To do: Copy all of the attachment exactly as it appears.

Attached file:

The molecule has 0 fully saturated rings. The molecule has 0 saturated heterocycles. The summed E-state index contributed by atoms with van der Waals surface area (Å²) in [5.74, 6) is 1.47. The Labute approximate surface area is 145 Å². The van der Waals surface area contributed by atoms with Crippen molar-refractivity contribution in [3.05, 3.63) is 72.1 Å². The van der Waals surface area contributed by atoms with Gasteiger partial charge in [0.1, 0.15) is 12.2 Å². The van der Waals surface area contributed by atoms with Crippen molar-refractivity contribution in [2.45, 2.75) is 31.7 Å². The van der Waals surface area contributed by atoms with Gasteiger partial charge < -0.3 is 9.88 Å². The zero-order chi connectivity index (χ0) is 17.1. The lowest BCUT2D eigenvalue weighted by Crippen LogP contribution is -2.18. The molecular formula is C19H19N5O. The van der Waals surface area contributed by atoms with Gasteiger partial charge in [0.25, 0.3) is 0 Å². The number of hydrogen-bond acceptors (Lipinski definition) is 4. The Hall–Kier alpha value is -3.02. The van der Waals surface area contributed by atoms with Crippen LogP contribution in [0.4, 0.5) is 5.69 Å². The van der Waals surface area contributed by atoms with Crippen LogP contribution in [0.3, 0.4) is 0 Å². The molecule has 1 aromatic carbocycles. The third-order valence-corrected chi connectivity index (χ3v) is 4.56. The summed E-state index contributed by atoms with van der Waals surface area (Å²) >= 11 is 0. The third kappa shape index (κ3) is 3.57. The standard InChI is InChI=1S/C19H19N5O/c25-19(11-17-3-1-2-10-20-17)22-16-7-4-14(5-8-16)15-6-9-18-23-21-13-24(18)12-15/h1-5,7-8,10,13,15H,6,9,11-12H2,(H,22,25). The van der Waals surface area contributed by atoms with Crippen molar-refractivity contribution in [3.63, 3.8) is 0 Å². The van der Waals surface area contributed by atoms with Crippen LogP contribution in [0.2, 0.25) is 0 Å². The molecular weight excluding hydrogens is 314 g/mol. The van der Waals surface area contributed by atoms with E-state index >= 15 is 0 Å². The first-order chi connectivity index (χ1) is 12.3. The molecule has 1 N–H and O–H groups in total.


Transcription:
The molecule has 0 fully saturated rings. The molecule has 0 saturated heterocycles. The summed E-state index contributed by atoms with van der Waals surface area (Å²) in [5.74, 6) is 1.47. The Labute approximate surface area is 145 Å². The van der Waals surface area contributed by atoms with Crippen molar-refractivity contribution in [3.05, 3.63) is 72.1 Å². The van der Waals surface area contributed by atoms with Gasteiger partial charge in [0.1, 0.15) is 12.2 Å². The van der Waals surface area contributed by atoms with Crippen molar-refractivity contribution in [2.45, 2.75) is 31.7 Å². The van der Waals surface area contributed by atoms with Gasteiger partial charge < -0.3 is 9.88 Å². The zero-order chi connectivity index (χ0) is 17.1. The lowest BCUT2D eigenvalue weighted by Crippen LogP contribution is -2.18. The molecular formula is C19H19N5O. The van der Waals surface area contributed by atoms with Gasteiger partial charge in [0.25, 0.3) is 0 Å². The number of hydrogen-bond acceptors (Lipinski definition) is 4. The Hall–Kier alpha value is -3.02. The van der Waals surface area contributed by atoms with Crippen LogP contribution in [0.4, 0.5) is 5.69 Å². The van der Waals surface area contributed by atoms with Crippen LogP contribution in [0.3, 0.4) is 0 Å². The molecule has 1 aromatic carbocycles. The third-order valence-corrected chi connectivity index (χ3v) is 4.56. The summed E-state index contributed by atoms with van der Waals surface area (Å²) >= 11 is 0. The third kappa shape index (κ3) is 3.57. The standard InChI is InChI=1S/C19H19N5O/c25-19(11-17-3-1-2-10-20-17)22-16-7-4-14(5-8-16)15-6-9-18-23-21-13-24(18)12-15/h1-5,7-8,10,13,15H,6,9,11-12H2,(H,22,25). The van der Waals surface area contributed by atoms with Crippen molar-refractivity contribution in [3.63, 3.8) is 0 Å². The van der Waals surface area contributed by atoms with Crippen LogP contribution in [0.2, 0.25) is 0 Å². The molecular weight excluding hydrogens is 314 g/mol. The van der Waals surface area contributed by atoms with E-state index >= 15 is 0 Å². The first-order chi connectivity index (χ1) is 12.3. The molecule has 1 N–H and O–H groups in total.